ABC News reports that “Toxic red tide blooms are creeping up Florida's west coast, killing marine life and irritating humans.” The red (or maroonish) tide is truly a nasty problem that I have experienced first-hand in the form of a ruined vacation.
It is a potentially toxic algae to wildlife when it occurs in high concentrations. The Karenia brevis algae can be a threat to fish, birds, and even manatee. At least 92 manatees have been killed so far and at least one whale shark! This creates conditions at the beach of discolored water, dead fish, and a horrible smell. Tourists are adversely affected as well as local businesses.
The algae are a natural phenomenon that has been known of for almost two centuries. However, the harmful “blooms” have occurred much more often and in more places in recent decades. More recently, it has been plaguing southwest Florida beaches since November 2017 and is now particularly bad over a larger area.
I was recently attacked on Facebook for explaining all the benefits we would receive if we reduced the number of regulators and their budgets, i.e., fewer unnecessary regulatory restrictions on businesses and resource owners, less spending and taxes, more resources in the productive economy, and more entrepreneurship to name the primary ones.
My “friend” wrote that if we reduced the number of regulators, who would protect him from all the various perceived evils, including the red tide at the Florida coast. I replied to him, in part, that we pay for over 100,000 regulators for financial markets and they did not protect us from the financial crisis, that BP’s deep-water oil rigs are extremely highly regulated (in fact they would not be drilling in deep water at all if not for regulations!), and in fact, EPA rules and regulators are there to protect the interests of polluters and to block citizens from protecting themselves in court. That was the end of the conversation.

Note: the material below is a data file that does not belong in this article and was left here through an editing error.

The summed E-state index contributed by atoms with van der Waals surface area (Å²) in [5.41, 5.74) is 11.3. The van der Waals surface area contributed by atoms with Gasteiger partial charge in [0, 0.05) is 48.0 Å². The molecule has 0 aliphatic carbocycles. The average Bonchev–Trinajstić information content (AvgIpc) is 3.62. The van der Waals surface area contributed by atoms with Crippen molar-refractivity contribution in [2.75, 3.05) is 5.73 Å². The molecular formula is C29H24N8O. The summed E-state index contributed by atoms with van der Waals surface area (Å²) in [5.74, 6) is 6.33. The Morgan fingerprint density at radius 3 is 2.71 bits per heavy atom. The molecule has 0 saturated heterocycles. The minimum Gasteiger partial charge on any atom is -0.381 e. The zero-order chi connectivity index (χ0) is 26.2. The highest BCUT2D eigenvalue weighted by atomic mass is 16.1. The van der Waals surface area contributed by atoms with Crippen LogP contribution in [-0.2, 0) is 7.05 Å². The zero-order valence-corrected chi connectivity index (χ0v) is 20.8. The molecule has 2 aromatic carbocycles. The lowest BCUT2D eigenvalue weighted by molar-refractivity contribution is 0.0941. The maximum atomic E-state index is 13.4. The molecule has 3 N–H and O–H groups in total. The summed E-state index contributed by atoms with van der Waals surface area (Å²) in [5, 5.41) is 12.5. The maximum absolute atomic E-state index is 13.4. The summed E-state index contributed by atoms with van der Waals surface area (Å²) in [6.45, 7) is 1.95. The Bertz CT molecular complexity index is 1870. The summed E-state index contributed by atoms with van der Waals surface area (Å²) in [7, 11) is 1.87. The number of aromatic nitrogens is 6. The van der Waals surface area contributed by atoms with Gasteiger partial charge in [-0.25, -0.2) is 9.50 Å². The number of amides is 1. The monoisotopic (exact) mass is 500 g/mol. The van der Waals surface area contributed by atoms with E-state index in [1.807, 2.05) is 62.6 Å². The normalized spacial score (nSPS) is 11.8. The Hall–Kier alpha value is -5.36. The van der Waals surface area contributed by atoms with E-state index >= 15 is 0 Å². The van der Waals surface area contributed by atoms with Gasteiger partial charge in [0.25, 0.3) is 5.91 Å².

Back to the story. Actually, this is an old story that I most recently wrote about 4 ½ years ago. There is an easy answer to why this red tide problem is growing increasingly worse, as well as having an easy solution. There is no need to create a Red Tide Project or to declare a War on Red Tide.
The Red Tide starts as natural growth of the “bad algae” dozens of miles off shore near the continental shelf. That algae can then drift toward shore and enter brackish water inlets. The blooms are not stimulated in open circulating waters. However, they are stimulated to grow and get bigger in the presence of manmade nutrients, such as fertilizers that have run into water sources from agricultural production all over the Gulf of Mexico.
In contrast, if the water in the Gulf is circulating well, then it brings more natural nutrients to the coastline. These nutrients feed other types of green “good algae” which keeps the Red Tide in check. In other words, mother nature can keep the problem in check.
However, when water circulation is down and fertilizer runoff is in play, you have a problem. A multi-billion-dollar problem.
Though other factors play a role in the algae bloom crises, one of the most significant involves the sugar industry. A combination of federal sugar subsidies, federal regulations on pollution, and federal control of Lake Okeechobee (a giant lake in southern Florida) runoff guidelines has created a recipe for disaster.
The federal sugar subsidy prevents Americans from buying sugar from Cuba and other sources. This means that we have to produce our own sugar and that we pay the world’s highest price for sugar. It also means that we grow sugar and sugar substitutes in a high-cost fashion using a lot of fertilizer!
According to ABC News:
Once the red tide is inshore, the algae can grow even more using man-made nutrients, such as fertilizer.
"The increase in runoff may likely exacerbate an existing bloom," Weisberg said.
Earlier this week, Florida Gov. Rick Scott called for the FWC and FDEP to "mobilize all available resources" to address the impacts of the red tide.
On Friday, Scott blamed the cause of the blooms on "the federal government releasing water from Lake Okeechobee."
"For too long, Floridians have had to deal with harmful algal blooms caused by the federal government releasing water from Lake Okeechobee into our rivers and coastal estuaries," Scott said in a press release.
So, there you have it. Federal rules, regulations, and regulators are the cause. The federal sugar subsidy has created a massive increase in fertilizer use in agriculture in southern Florida and in other states, such as Louisiana. The EPA protects farmers and others who dump chemicals into the water by setting protection “limits,” and then federal officials dump excessive pollutants into our water ways and we have no recourse against them.
I think the solutions are simple and straightforward. End the sugar subsidies and the EPA and its protection limits. Restore the right of the people to sue polluters that cause demonstrable harm.